Come take a leisurely stroll over the scenic Chinese countryside in the greatest of comfort—unlike that for the filming crew which lugged their equipment, trudging up and down mountains in all kinds of weather to allow us this indulgence. Disneynature’s Born in China, expertly directed by Chuan Lu and grandly photographed by six artists (Irmin Kerck, Justin Maguire, Shane Moore, Rolf Steinman, and Paul Stewart), is narrated by John Krasinski. The story by a group of writers (David Fowler, Brian Leith, Phil Chapman and Lu) is fascinating in its portrayal of family life—mostly between mothers and newborns—among monkeys, pandas, and snow leopards, with references made to cranes, antelopes, hawks, and yaks.
The endearing parts track the birth of a baby through its first year in three families, showing the instinctive quality of the mother-child bond and the struggles to survive and protect the young in the wild. Mother Panda Ya Ya focuses all her attention on daughter Mei Mei while she feeds on bamboo (40 lbs/day!) and nurses her infant with breast milk. After about six months, we see Mei Mei start the separation process by attempting to climb trees, initially rolling all the way down the hill after which her mother scoops her up and takes her home. When Mei Mei is able to climb the tree high up without falling, the two will separate.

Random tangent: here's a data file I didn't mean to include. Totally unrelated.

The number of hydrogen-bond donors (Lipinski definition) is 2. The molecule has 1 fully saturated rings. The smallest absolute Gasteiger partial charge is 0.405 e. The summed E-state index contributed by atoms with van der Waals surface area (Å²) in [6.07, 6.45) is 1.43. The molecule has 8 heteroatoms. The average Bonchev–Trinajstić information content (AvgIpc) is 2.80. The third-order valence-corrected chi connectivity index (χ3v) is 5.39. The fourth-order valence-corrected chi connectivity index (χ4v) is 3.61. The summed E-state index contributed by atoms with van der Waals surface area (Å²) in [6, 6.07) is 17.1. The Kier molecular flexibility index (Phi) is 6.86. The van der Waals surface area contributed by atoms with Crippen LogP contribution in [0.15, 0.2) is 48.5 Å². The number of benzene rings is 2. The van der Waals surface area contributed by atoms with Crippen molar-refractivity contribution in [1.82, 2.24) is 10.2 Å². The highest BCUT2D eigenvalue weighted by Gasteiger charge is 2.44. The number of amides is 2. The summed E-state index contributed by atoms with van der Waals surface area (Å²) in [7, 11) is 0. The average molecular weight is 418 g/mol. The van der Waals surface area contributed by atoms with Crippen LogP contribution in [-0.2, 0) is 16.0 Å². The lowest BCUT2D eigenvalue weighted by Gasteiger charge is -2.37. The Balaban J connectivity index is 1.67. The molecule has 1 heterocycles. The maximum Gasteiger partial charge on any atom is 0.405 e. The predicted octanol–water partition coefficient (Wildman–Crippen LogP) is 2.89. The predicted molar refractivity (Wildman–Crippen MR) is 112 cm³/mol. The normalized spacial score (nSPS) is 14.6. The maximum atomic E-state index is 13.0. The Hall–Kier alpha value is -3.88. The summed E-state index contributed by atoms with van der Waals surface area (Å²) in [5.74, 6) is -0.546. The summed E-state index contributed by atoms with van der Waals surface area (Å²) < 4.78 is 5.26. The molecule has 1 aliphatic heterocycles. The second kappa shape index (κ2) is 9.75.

Mother Dawa, an agile and quick snow leopard, lives at 14,000 feet above sea level on the rocky mountains, having her two cubs in a cave, where they will remain until they’re old enough to attempt navigating the rocks and cliffs.
Filmmakers should be congratulated for incorporating educational material into the script.
Dawa has to defend her territory from predators and then be one herself to get food. She may be challenged by a neighboring leopard whose food supply has become scarce in her own territory and will try to take over Dawa’s.
The third story focuses on Tau Tau, a monkey who was the center of attention in his family—which consists of multiple doting mothers—until his sister is born. He feels he has to resort to joining a tribe of “lost boys” who hang out together with their leader Rooster and get into all sorts of mischief—or just playing the game of jumping on branches and falling to the ground. The drama here is Tau Tau’s evolving relationship with his family, an acceptance/rejection tale that most closely resembles that of a human family.
Filmmakers should be congratulated for incorporating educational material into the script (e.g., Chinese myths associated with cranes and pandas), frankly portraying life and death and linking both to the Circle of Life, and showing the values in appreciating and becoming knowledgeable about the natural world, which includes the humorous aspects of it. Compared to other films, this one is relatively short at 75 minutes, which is exactly right for the kind of film it is. It is idyllic, in a way. When I saw the crystal clear waters, clean air, and fertile earth, I was reminded of the compromises we humans have made in an industrial age.
Revel in the refreshing, natural world of Born in China for relief from contemporary cares and concerns.